Changes the mutex from the locked state to the unlocked state. This function may only be called by the thread which locked the mutex, and should not be called on an unlocked mutex.

void cyg_mutex_release(cyg_mutex_t *mutex);

Release all threads waiting on the mutex pointed to by the mutex argument. These threads will return from cyg_mutex_lock() with a FALSE result and will not have claimed the mutex. This function has no effect on any thread that may haev the mutex claimed.

Condition Variables

Condition variables are a synchronization mechanism which (used with a mutex) grants several threads mutually exclusive access to shared data and to broadcast availability of that data to all the other threads.

A typical example of the use of condition variables is when one thread (the producer) is producing data and several other (consumer) threads are waiting for that data to be ready. The consumers will wait by invoking cyg_cond_wait(). The producer will lock access to the data with a mutex, and when it has generated enough data for the other processes to consume, it will invoke cyg_cond_broadcast() to wake up the consumers. The Getting Started with eCos book has example programs which use condition variables to implement a simple message passing system between threads.

void cyg_cond_init(cyg_cond_t *cond, cyg_mutex_t *mutex);

Initializes the condition variable. A condition variable is attached to a specific mutex.

void cyg_cond_destroy(cyg_cond_t *cond);

Destroys the condition variable cond. This must not be done on a condition variable which is in use. After it has been destroyed, it may be subsequently reinitialized.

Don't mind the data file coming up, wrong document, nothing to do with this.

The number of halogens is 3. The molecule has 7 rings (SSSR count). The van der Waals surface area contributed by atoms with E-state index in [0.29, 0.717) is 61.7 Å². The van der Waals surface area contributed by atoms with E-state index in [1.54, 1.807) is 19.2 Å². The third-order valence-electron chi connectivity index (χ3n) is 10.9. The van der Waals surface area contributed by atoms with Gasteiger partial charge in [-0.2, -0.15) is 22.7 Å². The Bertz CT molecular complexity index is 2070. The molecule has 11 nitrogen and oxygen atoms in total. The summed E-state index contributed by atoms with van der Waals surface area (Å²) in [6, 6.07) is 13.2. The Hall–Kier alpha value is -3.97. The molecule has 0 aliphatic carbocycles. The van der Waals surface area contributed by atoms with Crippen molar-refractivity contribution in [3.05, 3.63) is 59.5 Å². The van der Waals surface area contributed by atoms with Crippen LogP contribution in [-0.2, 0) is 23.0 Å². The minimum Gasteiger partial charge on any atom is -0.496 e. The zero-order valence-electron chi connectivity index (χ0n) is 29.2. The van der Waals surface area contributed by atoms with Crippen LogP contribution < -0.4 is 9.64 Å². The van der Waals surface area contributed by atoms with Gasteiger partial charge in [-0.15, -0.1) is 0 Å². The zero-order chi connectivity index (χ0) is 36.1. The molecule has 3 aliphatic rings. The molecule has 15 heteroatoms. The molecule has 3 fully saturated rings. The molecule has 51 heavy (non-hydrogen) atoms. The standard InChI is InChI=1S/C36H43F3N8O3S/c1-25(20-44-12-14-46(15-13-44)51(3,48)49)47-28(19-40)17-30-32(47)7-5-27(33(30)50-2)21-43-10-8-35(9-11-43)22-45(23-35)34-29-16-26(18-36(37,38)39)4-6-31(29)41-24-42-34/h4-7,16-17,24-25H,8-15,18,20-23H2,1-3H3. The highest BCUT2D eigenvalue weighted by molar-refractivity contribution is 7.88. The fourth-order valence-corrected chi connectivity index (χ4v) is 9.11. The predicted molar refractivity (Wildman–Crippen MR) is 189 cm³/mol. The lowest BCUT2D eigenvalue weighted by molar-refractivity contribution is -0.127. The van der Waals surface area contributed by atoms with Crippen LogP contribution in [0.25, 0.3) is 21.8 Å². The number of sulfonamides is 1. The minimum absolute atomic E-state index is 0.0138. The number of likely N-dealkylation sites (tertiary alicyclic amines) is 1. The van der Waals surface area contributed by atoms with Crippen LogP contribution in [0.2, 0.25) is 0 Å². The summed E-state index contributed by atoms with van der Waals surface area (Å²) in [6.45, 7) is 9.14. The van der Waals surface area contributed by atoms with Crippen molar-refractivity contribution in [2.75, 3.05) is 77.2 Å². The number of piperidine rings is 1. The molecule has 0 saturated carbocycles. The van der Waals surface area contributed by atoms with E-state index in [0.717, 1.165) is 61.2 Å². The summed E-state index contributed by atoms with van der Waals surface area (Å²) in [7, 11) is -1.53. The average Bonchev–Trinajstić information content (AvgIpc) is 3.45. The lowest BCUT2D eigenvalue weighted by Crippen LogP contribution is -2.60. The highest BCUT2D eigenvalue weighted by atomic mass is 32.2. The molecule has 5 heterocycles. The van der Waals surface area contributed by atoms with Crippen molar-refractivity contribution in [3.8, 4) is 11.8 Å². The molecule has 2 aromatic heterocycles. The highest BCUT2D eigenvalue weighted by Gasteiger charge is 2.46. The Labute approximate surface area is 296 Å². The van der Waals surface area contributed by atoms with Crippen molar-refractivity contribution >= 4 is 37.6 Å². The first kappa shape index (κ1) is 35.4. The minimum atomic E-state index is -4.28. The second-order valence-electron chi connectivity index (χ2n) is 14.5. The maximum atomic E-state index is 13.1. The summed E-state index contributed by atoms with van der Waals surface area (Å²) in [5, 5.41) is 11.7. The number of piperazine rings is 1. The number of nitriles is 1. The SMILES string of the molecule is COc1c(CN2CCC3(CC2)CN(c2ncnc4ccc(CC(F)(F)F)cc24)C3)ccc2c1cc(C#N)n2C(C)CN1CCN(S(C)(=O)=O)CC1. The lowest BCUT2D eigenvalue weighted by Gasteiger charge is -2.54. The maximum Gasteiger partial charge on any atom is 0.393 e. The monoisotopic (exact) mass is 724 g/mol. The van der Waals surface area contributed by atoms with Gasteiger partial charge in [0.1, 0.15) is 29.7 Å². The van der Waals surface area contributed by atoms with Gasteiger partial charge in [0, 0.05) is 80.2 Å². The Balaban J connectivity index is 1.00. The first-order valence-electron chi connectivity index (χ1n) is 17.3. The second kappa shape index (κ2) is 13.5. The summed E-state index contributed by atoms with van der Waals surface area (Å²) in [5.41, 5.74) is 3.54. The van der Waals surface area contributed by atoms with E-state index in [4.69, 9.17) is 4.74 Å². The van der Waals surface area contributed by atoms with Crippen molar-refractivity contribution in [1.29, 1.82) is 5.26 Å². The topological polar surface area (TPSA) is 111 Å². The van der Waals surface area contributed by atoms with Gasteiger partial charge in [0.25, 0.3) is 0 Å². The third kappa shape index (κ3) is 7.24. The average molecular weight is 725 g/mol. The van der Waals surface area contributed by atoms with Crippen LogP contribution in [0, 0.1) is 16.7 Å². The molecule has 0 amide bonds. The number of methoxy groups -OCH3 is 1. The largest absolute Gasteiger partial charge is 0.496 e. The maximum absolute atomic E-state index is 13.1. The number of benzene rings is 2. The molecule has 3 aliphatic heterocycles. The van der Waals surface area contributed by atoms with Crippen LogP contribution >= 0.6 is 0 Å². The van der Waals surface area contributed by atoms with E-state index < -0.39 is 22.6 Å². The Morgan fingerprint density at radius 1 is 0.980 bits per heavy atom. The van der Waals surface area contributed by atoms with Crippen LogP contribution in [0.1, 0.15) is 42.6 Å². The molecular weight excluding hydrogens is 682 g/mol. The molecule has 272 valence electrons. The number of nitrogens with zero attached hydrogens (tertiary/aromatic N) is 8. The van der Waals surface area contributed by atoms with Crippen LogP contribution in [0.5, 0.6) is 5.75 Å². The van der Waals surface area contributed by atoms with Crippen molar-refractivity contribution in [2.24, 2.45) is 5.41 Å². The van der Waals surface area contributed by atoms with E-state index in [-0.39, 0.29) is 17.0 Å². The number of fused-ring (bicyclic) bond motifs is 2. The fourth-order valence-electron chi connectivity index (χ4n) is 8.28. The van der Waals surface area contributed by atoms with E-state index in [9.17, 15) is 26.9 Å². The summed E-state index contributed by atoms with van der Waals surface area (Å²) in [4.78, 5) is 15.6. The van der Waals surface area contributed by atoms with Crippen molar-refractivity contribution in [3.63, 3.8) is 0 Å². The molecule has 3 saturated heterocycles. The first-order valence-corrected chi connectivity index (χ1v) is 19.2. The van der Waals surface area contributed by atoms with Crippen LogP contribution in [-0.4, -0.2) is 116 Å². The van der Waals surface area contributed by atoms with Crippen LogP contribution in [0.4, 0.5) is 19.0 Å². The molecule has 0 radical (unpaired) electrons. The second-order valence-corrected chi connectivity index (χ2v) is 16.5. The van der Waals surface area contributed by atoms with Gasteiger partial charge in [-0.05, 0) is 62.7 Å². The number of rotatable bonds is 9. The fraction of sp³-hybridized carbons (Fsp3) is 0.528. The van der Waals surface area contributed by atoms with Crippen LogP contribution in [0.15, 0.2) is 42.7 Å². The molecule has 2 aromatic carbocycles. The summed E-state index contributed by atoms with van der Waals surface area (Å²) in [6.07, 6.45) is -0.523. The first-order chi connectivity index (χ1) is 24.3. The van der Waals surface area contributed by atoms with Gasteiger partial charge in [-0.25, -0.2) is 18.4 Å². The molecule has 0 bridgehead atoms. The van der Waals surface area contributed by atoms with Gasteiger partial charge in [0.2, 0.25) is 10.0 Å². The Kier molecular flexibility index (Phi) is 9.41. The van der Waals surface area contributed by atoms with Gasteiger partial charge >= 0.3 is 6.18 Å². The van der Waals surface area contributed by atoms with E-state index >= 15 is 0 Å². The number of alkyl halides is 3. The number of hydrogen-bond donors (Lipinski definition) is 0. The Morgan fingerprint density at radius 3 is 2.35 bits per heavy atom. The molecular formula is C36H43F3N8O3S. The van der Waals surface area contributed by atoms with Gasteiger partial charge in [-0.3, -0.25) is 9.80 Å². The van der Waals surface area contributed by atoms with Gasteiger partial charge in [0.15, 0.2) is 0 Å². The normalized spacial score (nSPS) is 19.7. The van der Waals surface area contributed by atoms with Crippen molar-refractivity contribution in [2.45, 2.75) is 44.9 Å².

void cyg_cond_wait(cyg_cond_t *cond);

Causes the current thread to wait on the condition variable, while simultaneously unlocking the corresponding mutex. cyg_cond_wait() may be called by a thread which has the corresponding mutex locked.

The thread can only be awakened by a call to cyg_cond_signal() or cyg_cond_broadcast() on the same condition variable. When the thread is awakened, the mutex will be reclaimed before this function proceeds. Since it may have to wait for this, cyg_cond_wait() should only be used in a loop since the condition may become false in the meantime. This is shown in the following example:

extern cyg_mutex_t mutex;
extern cyg_cond_t cond;

cyg_mutex_lock( &mutex );

while( condition_not_true )
 cyg_cond_wait( &cond );


cyg_mutex_unlock( &mutex );

cyg_bool_t cyg_cond_timed_wait(cyg_cond_t *cond, cyg_tick_count_t abstime);

A time-out version of cyg_cond_wait() which waits for a signal or broadcast. If a signal or broadcast is received it returns true, but if one is not received by abstime, it returns false.

cyg_cond_timed_wait() is only available if the configuration option CYGMFN_KERNEL_SYNCH_CONDVAR_TIMED_WAIT (the section called Option: Condition variable timed-wait support in Chapter 17) is set.

void cyg_cond_signal(cyg_cond_t *cond);

Wakes up at least one thread which is waiting on the condition variable. When a thread is awakened it will become the owner of the mutex. cyg_cond_signal() may be called by the thread which currently owns the mutex to which the condition variable is attached.

void cyg_cond_broadcast(cyg_cond_t *cond);

Wakes all the threads waiting on the condition variable. Each time a thread is awakened it will become the current owner of the mutex.